It wouldn’t be much fun to ride over these on a normal mountain bike, but the fat bike handled them perfectly.

In the distance, a sand out-fall jutted into the water.  We were nearing the Tweed River.

Governments spend large amounts of money to build these pumps, and associated rock walls to make sure the beaches don’t get washed away over time.

We made it…

(Photo: Tony Ryan)

From the end of the rock wall we looked north over the Tweed River towards Coolangatta where we had ridden a few months ago.

Now, apart from large waterways like this one, our tyre tracks covered almost all of the coastline from Fraser Island south to Byron Bay, a distance of almost 400 kilometres.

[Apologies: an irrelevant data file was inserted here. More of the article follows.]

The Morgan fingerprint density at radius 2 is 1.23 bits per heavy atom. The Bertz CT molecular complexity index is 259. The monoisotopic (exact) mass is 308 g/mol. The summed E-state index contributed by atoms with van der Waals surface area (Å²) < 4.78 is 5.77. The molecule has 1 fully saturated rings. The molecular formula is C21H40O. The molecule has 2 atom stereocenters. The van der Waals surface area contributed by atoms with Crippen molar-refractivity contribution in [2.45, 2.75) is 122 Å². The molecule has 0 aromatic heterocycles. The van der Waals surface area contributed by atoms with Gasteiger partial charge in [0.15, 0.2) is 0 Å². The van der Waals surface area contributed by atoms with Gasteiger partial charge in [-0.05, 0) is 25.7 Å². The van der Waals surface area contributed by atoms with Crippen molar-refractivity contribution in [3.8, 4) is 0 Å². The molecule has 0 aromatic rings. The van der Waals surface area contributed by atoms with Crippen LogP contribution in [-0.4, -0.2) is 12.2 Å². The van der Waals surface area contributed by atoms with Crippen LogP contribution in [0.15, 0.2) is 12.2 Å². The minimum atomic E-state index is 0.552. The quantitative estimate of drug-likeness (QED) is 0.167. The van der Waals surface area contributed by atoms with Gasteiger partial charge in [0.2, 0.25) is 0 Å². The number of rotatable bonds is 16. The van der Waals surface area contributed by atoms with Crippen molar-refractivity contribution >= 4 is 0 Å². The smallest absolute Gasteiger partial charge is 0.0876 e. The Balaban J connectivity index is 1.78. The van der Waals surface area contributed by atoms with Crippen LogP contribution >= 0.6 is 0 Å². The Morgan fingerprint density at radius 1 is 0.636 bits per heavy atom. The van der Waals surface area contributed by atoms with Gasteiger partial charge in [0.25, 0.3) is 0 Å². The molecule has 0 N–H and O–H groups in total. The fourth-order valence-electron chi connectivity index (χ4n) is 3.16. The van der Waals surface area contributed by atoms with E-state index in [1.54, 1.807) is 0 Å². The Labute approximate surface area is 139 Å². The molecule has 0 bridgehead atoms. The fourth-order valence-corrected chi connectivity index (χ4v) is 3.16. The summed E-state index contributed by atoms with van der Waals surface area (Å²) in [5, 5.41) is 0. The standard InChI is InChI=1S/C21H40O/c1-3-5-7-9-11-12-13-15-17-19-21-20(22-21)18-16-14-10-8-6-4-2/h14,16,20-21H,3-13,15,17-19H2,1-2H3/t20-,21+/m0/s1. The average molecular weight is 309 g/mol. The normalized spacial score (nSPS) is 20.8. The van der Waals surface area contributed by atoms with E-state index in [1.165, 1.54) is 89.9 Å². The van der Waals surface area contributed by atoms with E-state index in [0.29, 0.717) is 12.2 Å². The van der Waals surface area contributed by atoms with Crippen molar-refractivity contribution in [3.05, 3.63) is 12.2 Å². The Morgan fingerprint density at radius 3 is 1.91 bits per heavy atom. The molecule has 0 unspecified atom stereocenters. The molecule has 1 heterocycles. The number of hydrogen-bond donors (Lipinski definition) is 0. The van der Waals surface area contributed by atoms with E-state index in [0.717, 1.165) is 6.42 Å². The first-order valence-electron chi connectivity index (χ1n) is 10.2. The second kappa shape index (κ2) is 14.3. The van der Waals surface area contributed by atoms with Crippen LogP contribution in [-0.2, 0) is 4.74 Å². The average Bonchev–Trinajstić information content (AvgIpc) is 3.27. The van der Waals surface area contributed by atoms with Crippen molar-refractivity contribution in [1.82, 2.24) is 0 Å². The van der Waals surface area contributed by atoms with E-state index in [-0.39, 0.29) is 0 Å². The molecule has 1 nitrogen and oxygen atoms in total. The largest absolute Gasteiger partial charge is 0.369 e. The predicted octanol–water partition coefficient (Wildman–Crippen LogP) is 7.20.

That’s a lot of fat bike riding ๐Ÿ™‚

We followed a gravel road south, back towards Pottsville.

The tide was rising, and our legs felt tired, so we stuck to bike paths for most of the way.

The Tweed Coast has some impressive bike infrastructure which runs all the way from Kingscliff past Pottsville.

Fat Bikes aren’t designed for bike paths, but we enjoyed the cruisy ride back home.

This second day ride covered almost sixty kilometres in about five hours.  It was an easy ride with plenty of places to stop along the way.

I’ll rate it 6.5 out of 10 on the tough-o-meter.


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Thanks Darb, Adam, Calum and Jason for a fun weekend riding some beautiful beaches!